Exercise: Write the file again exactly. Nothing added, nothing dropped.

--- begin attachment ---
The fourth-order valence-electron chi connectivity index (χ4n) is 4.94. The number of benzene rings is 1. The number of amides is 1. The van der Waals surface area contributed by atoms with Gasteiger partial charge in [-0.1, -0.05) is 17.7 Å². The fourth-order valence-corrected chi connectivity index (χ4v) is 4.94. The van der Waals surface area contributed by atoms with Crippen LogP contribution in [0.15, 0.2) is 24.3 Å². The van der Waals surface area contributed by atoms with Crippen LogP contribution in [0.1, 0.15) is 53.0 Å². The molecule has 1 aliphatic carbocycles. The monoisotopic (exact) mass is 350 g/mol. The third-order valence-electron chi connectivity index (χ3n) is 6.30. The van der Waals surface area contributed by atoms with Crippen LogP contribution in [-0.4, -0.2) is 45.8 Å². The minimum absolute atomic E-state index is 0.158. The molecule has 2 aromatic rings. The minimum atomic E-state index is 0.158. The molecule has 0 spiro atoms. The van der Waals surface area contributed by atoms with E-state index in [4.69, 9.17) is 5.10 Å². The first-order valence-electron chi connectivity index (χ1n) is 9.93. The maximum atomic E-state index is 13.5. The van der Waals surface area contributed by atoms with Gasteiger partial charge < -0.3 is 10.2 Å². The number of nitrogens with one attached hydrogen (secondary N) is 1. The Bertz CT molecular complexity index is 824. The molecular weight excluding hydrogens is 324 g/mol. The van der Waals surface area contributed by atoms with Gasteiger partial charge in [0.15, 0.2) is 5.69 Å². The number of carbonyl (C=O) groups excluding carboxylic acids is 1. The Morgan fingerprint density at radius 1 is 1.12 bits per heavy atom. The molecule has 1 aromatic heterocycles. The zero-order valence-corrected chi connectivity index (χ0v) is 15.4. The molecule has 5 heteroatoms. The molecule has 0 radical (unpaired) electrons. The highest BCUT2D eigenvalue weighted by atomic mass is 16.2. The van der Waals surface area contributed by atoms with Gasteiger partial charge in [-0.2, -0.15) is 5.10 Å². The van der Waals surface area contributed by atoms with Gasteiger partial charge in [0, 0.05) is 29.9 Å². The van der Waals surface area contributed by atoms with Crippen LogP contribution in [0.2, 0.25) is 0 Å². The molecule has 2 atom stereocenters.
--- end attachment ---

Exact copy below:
The fourth-order valence-electron chi connectivity index (χ4n) is 4.94. The number of benzene rings is 1. The number of amides is 1. The van der Waals surface area contributed by atoms with Gasteiger partial charge in [-0.1, -0.05) is 17.7 Å². The fourth-order valence-corrected chi connectivity index (χ4v) is 4.94. The van der Waals surface area contributed by atoms with Crippen LogP contribution in [0.15, 0.2) is 24.3 Å². The van der Waals surface area contributed by atoms with Crippen LogP contribution in [0.1, 0.15) is 53.0 Å². The molecule has 1 aliphatic carbocycles. The monoisotopic (exact) mass is 350 g/mol. The third-order valence-electron chi connectivity index (χ3n) is 6.30. The van der Waals surface area contributed by atoms with Crippen LogP contribution in [-0.4, -0.2) is 45.8 Å². The minimum absolute atomic E-state index is 0.158. The molecule has 2 aromatic rings. The minimum atomic E-state index is 0.158. The molecule has 0 spiro atoms. The van der Waals surface area contributed by atoms with E-state index in [4.69, 9.17) is 5.10 Å². The first-order valence-electron chi connectivity index (χ1n) is 9.93. The maximum atomic E-state index is 13.5. The van der Waals surface area contributed by atoms with Gasteiger partial charge < -0.3 is 10.2 Å². The number of nitrogens with one attached hydrogen (secondary N) is 1. The Bertz CT molecular complexity index is 824. The molecular weight excluding hydrogens is 324 g/mol. The van der Waals surface area contributed by atoms with Gasteiger partial charge in [0.15, 0.2) is 5.69 Å². The number of carbonyl (C=O) groups excluding carboxylic acids is 1. The Morgan fingerprint density at radius 1 is 1.12 bits per heavy atom. The molecule has 1 aromatic heterocycles. The zero-order valence-corrected chi connectivity index (χ0v) is 15.4. The molecule has 5 heteroatoms. The molecule has 0 radical (unpaired) electrons. The highest BCUT2D eigenvalue weighted by atomic mass is 16.2. The van der Waals surface area contributed by atoms with Gasteiger partial charge in [-0.2, -0.15) is 5.10 Å². The van der Waals surface area contributed by atoms with Gasteiger partial charge in [0, 0.05) is 29.9 Å². The van der Waals surface area contributed by atoms with Crippen LogP contribution in [0.2, 0.25) is 0 Å². The molecule has 2 atom stereocenters.